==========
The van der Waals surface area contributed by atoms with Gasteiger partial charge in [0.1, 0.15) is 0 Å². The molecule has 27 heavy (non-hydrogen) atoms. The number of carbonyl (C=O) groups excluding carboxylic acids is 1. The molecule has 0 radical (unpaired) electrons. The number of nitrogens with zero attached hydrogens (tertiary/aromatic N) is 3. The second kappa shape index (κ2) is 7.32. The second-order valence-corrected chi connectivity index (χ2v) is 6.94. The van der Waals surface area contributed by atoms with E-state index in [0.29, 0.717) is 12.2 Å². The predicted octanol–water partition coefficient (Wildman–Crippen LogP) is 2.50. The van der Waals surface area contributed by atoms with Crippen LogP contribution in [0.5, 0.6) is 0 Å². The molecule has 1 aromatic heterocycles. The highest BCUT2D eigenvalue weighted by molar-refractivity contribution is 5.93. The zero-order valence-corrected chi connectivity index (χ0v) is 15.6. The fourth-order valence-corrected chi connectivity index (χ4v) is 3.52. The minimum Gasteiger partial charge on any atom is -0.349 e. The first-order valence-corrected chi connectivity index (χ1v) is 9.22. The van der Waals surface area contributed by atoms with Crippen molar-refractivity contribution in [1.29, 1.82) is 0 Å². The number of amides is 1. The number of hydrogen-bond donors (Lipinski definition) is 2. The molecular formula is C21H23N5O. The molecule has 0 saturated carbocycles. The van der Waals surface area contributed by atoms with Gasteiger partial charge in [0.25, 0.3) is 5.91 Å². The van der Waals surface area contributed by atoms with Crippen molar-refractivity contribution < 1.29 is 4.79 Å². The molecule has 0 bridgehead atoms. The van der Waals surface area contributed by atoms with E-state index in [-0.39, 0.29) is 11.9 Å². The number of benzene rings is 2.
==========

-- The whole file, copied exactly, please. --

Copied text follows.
The van der Waals surface area contributed by atoms with Gasteiger partial charge in [0.1, 0.15) is 0 Å². The molecule has 27 heavy (non-hydrogen) atoms. The number of carbonyl (C=O) groups excluding carboxylic acids is 1. The molecule has 0 radical (unpaired) electrons. The number of nitrogens with zero attached hydrogens (tertiary/aromatic N) is 3. The second kappa shape index (κ2) is 7.32. The second-order valence-corrected chi connectivity index (χ2v) is 6.94. The van der Waals surface area contributed by atoms with E-state index in [0.29, 0.717) is 12.2 Å². The predicted octanol–water partition coefficient (Wildman–Crippen LogP) is 2.50. The van der Waals surface area contributed by atoms with Crippen LogP contribution in [0.5, 0.6) is 0 Å². The molecule has 1 aromatic heterocycles. The highest BCUT2D eigenvalue weighted by molar-refractivity contribution is 5.93. The zero-order valence-corrected chi connectivity index (χ0v) is 15.6. The fourth-order valence-corrected chi connectivity index (χ4v) is 3.52. The minimum Gasteiger partial charge on any atom is -0.349 e. The first-order valence-corrected chi connectivity index (χ1v) is 9.22. The van der Waals surface area contributed by atoms with Crippen molar-refractivity contribution in [1.29, 1.82) is 0 Å². The number of amides is 1. The number of hydrogen-bond donors (Lipinski definition) is 2. The molecular formula is C21H23N5O. The molecule has 0 saturated carbocycles. The van der Waals surface area contributed by atoms with Gasteiger partial charge in [0.25, 0.3) is 5.91 Å². The van der Waals surface area contributed by atoms with Crippen molar-refractivity contribution < 1.29 is 4.79 Å². The molecule has 0 bridgehead atoms. The van der Waals surface area contributed by atoms with E-state index in [-0.39, 0.29) is 11.9 Å². The number of benzene rings is 2.